Brazil has the most considerable diversity of timber-producing species in the world. It has more than eight thousand tree species in forests. The country is one of the essential timber growers worldwide and contributes to the development of this productive sector. Although this considerable diversity provides many advantages, it is also very challenging to control all the aspects related to the use of this natural resource, such as timber harvesting, transport, and trade.

To differentiate one wood species from another is a challenging and complex task. Some timbers look much alike, and it may not be possible to correctly identify them, mainly when only general wood characteristics are observed. Illegal loggers and traders know it and use this to take advantage when transporting or trading controlled species.

In situations like this, identifying timbers based on their anatomy is the traditional method recommended. A well-trained specialist can distinguish different species by analysing the cellular pattern of the wood with the help of a magnifying lens. Each species has its specific pattern, making it possible to sort different species and check if the documents of a load are correct.

Although identifying timbers based on their anatomy can be an effective method, it is hard to find enough wood anatomists to do this task. The amount of wood being traded is too high, making it challenging to analyse everything. It takes years of studying and practicing to acquire the knowledge and experience needed, while the need for professionals able to identify different wood species gets higher each day.

In this context, the Interactive Identification Key of Brazilian Commercial Timbers works as a tool to help inspection agents fight against illegal forest logging by providing information about different timber species. It was developed based on the general and anatomical characteristics of wood, which can be observed with the help of a pocket knife and a magnifying glass.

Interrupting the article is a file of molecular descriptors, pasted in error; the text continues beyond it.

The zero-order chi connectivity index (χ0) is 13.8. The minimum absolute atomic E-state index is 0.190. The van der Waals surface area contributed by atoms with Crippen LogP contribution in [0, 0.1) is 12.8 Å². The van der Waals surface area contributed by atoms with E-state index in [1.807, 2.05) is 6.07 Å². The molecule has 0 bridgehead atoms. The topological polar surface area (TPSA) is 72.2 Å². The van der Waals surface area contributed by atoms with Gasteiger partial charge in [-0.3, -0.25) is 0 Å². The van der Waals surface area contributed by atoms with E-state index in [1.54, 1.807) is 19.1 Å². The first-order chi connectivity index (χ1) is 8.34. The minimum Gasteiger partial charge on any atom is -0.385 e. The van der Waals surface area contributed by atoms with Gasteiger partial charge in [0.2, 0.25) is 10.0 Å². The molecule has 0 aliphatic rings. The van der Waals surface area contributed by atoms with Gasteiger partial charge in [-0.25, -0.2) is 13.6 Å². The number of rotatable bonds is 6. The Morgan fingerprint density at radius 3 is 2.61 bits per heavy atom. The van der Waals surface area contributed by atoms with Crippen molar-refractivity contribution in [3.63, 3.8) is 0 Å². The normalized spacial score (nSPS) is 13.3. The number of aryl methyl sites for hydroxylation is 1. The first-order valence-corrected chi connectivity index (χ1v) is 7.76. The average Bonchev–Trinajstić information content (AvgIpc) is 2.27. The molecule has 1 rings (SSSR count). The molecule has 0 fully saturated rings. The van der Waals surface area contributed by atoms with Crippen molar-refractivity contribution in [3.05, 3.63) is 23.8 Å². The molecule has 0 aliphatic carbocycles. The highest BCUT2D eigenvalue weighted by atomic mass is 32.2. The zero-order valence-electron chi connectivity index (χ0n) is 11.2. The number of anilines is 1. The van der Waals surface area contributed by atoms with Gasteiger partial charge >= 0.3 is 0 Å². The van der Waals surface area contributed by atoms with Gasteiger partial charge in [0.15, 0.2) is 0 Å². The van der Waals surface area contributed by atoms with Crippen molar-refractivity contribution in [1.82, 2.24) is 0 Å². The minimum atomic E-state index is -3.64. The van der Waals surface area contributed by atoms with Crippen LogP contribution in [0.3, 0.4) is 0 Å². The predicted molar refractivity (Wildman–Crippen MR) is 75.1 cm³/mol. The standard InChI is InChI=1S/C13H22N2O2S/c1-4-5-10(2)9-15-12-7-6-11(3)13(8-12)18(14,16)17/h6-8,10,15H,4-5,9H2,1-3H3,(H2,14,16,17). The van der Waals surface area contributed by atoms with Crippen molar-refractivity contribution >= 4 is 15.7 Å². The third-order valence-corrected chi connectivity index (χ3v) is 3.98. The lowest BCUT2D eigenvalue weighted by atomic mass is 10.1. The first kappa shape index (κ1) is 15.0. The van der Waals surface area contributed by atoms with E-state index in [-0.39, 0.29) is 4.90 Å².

This tool works as a database of general and anatomical characteristics of wood, such as color, density, and conservation status. Each species and some of its characteristics have additional images to help the identification process. The user will be able to compare the sample identified with the images available in the tool. The observed characteristics can be selected in the system, which discards the species that do not match the criteria provided. It filters the list of species available, leaving just the ones with the selected characteristics.

The method's main advantage is that it allows agents to stop operations as soon as they verify any illegality regarding timber transportation or trade because it can be used directly in the field and provides fast answers.

The key was developed by the Forest Products Laboratory (LPF) of the Brazilian Forest Service (SFB) using the Lucid Platform (Lucidcentral - Identification and Diagnostic Tools). It is the result of a partnership with the Federal Police of Brazil, with the support of the Amazon Cooperation Treaty Organization (ACTO) and the Convention on International Trade in Endangered Species of Wild Fauna and Flora (CITES) through the CITES Tree Species Programme (CTSP Programme).

The database has information about 275 commonly commercialized wood species in Brazil and species listed in CITES Appendices. The selection of the species listed in CITES Appendices was made especially considering the growth of the international trade of Brazilian wood to avoid the illegal harvest of endangered species. In this context, the key is available in Portuguese and English, making it possible for the tool to be used in other countries.

Data of all species were obtained from the analysis of samples from the scientific wood collection of the Forest Products Laboratory (Xylarium Dr. Harry van der Slooten). The samples have been collected during the laboratory's research projects for almost 50 years. For more information, please visit the key access link


Tereza Cristina Monteiro Pastore, Brazil